Let’s not forget that smoking shouldn’t be legal in the first place. Oh, I’m not suggesting an outright ban now that the horse has bolted with the Marlboro Man atop it. But surely if we knew then what we know now, cigarettes would never have been allowed onto the market. We aren’t even allowed to buy energy drinks that contain too much caffeine, so the current legal status of a product that harms every internal organ is an even more glaring anachronism than the monarchy.
Rather than outlawing them, the government should take any means necessary to make cigarettes as unpopular and difficult to indulge in as possible. Which is why the cigarette companies’ opposition to plain packaging of their product simply must be defeated. I’m sure it will be when the High Court rules – it seems thoroughly absurd to argue that by restricting what they can display on their packets, the government is actually acquiring property from the tobacco companies.
The argument seems all the more bizarre when you consider that if the government is actually acquiring the trademarks, as their opponents are claiming, and has to pay just compensation to do so, then the Department of Health would own every cigarette trademark. Consequently, it could stop them being used. Rather than calling their precious little tubes of pre-packaged death Winfield or Marlboro, they’d just have to market them all as Generic Cigarettes. Is that what British American Tobacco, Imperial Tobacco and my old pals at Japan Tobacco actually want?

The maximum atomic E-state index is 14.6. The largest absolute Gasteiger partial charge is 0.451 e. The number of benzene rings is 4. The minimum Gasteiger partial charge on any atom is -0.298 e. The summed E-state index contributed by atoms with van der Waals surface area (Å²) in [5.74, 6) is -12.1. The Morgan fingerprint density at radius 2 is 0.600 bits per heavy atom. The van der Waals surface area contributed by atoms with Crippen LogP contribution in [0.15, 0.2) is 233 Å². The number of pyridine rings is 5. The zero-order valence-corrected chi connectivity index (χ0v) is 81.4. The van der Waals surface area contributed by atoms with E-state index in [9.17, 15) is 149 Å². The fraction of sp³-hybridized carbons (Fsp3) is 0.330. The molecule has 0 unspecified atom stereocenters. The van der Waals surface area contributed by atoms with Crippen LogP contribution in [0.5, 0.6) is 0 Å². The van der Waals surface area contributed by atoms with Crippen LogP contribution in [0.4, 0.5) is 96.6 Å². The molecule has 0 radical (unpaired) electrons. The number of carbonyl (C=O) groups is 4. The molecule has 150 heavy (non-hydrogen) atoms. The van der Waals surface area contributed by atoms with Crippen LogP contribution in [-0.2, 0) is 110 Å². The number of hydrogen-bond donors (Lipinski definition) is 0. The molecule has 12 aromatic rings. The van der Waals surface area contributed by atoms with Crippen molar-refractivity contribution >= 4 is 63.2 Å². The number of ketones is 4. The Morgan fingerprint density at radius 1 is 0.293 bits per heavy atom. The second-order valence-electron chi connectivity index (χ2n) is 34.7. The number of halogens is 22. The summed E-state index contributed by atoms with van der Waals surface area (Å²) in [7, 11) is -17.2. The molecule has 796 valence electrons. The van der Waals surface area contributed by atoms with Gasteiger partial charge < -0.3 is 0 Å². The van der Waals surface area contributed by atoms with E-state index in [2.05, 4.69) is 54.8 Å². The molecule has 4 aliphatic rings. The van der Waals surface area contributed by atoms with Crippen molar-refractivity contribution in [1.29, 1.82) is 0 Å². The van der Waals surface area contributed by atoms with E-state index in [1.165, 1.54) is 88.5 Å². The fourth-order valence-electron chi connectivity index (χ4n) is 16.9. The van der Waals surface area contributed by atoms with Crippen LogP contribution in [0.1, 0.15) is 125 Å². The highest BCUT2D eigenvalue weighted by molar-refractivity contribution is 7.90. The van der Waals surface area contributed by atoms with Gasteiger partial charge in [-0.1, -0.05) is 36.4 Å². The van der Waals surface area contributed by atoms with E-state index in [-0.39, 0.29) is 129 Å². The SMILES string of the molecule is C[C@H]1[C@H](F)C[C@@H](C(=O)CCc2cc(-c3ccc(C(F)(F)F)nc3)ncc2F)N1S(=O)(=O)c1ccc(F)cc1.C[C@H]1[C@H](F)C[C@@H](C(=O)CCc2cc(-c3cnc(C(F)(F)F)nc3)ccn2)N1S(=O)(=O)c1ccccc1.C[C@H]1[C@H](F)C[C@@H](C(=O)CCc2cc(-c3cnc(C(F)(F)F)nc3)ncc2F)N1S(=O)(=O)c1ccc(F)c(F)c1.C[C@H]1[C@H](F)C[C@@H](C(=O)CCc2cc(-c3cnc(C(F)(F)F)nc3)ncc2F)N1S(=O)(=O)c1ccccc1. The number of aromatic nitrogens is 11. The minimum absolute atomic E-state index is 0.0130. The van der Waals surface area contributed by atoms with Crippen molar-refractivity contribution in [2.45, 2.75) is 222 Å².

There are other spurious arguments on the table, like the one that the laws will increase black-market imports of tobacco – perhaps, but surely not more than the current hefty taxes do? And then there’s the curious World Trade Organisation action being brought by Ukraine, who hasn’t actually traded tobacco with Australia since 2005. And while I don’t have much insight into international trade law, I’m pretty confident that public health interests will prevail.
I’d like to see the government doing even more to discourage smoking than it is now. I’d like to see a law that puts up the price of a packet of cigarettes by 10% a year, every year, forever. As it does with other dangerous products, the government should attempt to protect us from our own short-sightedness. But when these products can and do harm other people who are sensible enough not to smoke themselves, the crackdown should be maintained until addicts are puffing away exclusively in their own backyards. And even then, they’d better make sure the neighbours aren’t breathing in the smoke.